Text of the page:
Inside Queen Charlotte's Georgian Jewelry Fantasy

queen charlotte jewelry
The Jewels of Queen Charlotte: A Bridgerton StoryNick Hall/Netflix

"We kept running out of jewelry," says costume designer Lyn Paolo, mastermind of all the silky shimmering splendor of Queen Charlotte, the highly anticipated Bridgerton prequel that finally dropped on Netflix last week. Because as anyone knows, it takes a lot of diamonds—and pearls and sapphires and rubies and emeralds—to adorn royals (last Saturday's coronation confirmed it). Factor in the Bridgerton M.O., with its an emphasis on pop culture embellishment—and fun—over stuffy historical fact, and the rocks will most certainly add up.

Watch Queen Charlotte on Netflix

And yet another challenge? While Bridgerton is an entirely fictional world spun from the early aughts novels of Julia Quinn, Queen Charlotte is loosely based on a real figure—she is already a fixture in the former, as a gossip-loving, outrageously coiffed monarch, but now gets a nuanced backstory of her own—putting this show in the canon of recent TV tales centered on the young lives of history's legendary queens. For Paolo and co-costume designer Laura Frecon, this required finding the delicate stylistic balance between nodding to the past while maintaining that signature irreverent charm. "On one level we did try to be true to the period, and on another level we wanted to reinvent it," Paolo says. "We wanted to honor the Bridgerton world, so we came up with this idea of our palette being more like an Impressionist painting."

queen charlotte jewels
The sumptuously clothed and adorned women of Queen Charlotte’s royal court.Liam Daniel/Netflix

She does concede, however, that the bijoux had to be more "on point," both in its subtle Georgian-era details, but just in sheer volume, too. "We're dealing with a royal family here," she says, "not just a well-known family in the Ton." Which means there had to be jewels—real and costume—created, sourced, and commissioned for suites, parures, and stomachers, to pin onto bodices and to sprinkle in hair. They found exquisite pearls in Germany, had costume tiaras made in Italy, even gave up pieces of their own hair to put into mourning jewels.

They also turned to Emily Satloff, whose brand, Larkspur & Hawk, is a sparkling celebration of Georgian lapidary techniques. Her quartz-laden pieces, which infuse the 18th-century practice of foil-backing stones with a modern sensibility, were already so perfect for Charlotte's aesthetic that Paolo and Frecon simply had to dig into her archives.

queen charlotte jewels
Queen Charlotte (India Ria Amarteifio) in a Larkspur & Hawk rivière.Liam Daniel/Netflix
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"It was like my wheelhouse," Satloff says. "When I saw their initial mood board I was like, 'This sings to me.' And what was great was they weren't asking me to design a collection. They knew what I had and what my ethos was."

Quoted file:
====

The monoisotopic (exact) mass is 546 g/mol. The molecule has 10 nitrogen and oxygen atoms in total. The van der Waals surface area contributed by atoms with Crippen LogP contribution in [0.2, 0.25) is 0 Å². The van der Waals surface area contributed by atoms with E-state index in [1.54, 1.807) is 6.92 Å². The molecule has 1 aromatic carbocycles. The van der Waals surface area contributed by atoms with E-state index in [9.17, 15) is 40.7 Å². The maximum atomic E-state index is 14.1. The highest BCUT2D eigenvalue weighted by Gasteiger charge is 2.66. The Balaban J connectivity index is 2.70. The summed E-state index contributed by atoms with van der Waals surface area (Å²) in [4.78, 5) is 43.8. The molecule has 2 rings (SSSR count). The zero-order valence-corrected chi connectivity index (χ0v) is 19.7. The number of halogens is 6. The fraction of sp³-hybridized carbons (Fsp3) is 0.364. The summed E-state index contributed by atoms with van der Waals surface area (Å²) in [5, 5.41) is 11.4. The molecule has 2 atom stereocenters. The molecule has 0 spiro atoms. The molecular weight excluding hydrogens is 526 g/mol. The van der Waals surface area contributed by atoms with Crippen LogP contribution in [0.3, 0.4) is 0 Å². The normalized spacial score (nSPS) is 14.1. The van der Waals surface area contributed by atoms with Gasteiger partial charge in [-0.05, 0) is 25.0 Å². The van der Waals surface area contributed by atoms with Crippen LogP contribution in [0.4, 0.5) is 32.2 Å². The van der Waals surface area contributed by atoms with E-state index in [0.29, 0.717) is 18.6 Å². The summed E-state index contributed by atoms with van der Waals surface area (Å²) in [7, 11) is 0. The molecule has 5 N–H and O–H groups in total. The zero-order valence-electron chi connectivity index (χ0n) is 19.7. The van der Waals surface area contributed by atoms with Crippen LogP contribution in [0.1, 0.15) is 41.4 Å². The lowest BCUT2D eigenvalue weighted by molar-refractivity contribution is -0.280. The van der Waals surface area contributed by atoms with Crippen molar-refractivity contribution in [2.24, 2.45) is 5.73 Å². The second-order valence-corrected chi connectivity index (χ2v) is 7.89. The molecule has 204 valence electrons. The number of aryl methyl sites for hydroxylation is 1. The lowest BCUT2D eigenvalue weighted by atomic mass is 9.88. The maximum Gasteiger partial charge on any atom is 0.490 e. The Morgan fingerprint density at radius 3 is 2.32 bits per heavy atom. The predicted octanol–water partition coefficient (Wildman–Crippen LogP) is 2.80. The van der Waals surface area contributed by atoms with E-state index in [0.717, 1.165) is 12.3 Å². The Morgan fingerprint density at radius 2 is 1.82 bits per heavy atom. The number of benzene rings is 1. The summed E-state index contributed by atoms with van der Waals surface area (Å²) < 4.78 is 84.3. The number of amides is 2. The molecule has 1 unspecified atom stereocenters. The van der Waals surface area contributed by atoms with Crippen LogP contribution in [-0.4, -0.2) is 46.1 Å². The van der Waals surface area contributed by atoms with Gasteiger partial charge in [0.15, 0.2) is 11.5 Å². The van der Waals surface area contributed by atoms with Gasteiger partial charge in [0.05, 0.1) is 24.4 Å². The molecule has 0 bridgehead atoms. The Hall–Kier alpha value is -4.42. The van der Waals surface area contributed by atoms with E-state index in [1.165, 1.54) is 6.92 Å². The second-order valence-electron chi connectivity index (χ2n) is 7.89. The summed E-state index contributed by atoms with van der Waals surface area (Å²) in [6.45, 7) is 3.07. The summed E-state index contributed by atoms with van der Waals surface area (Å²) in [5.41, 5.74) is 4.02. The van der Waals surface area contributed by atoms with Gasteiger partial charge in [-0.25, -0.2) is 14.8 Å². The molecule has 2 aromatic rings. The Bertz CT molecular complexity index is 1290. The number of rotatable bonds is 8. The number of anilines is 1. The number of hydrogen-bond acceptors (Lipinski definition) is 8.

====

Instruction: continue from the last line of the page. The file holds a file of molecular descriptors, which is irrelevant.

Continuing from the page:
Satloff's love of Georgian gems predates the founding of Larkspur & Hawk in 2008. In a former life she was an antique jewelry dealer specializing in the era. After years spent educating clients on foiling, the transition to design was an organic one. "I'm inspired by the 18th century in a way that I revere it, but I don't literally reproduce it," she says, essentially echoing the philosophy of the Bridgerton/Queen Charlotte universe.

larkspur hawk queen charlotte jewelry
Larkspur & Hawk founder Emily Satloff.Andrés Oyeula

Foiling is but one example of the sort of innovation that characterized jewelry in Georgian England. Take mourning gems: Queen Victoria may have popularized the concept, wearing sweet remembrances of departed loved ones containing strands of their hair, but they were popular during Charlotte's time, too, as were giardinetti rings. This was also a period of exploration and discovery. "Mines in Brazil were opening up and more stones were readily available," Satloff says. "Diamonds and pearls were absolutely popular but so were garnets, emeralds, rubies, spinel, coral."

And jewelry became far more democratic. There was the invention of paste (surviving glass baubles from that epoch can fetch thousands today) and other innovations like using cut steel. Even candlelight: "You think candlelight has been around forever, but candles were improved in Georgian times to the point where not just royalty but wealthy members of society could have evening events," she says. Enter: evening bijoux.

This is all to say that jewelry enthusiasts may have particular fun watching Queen Charlotte. And to those who take issue with the production's Impressionist spin? "People might say it wasn't literal, it wasn't period, they should have done this," Satloff says. "I hope that they can see that it actually was in so many ways because of the craftsmanship. My rivière might not have been the literal rivière that Queen Charlotte wore, but it's totally relevant for the Georgian era."

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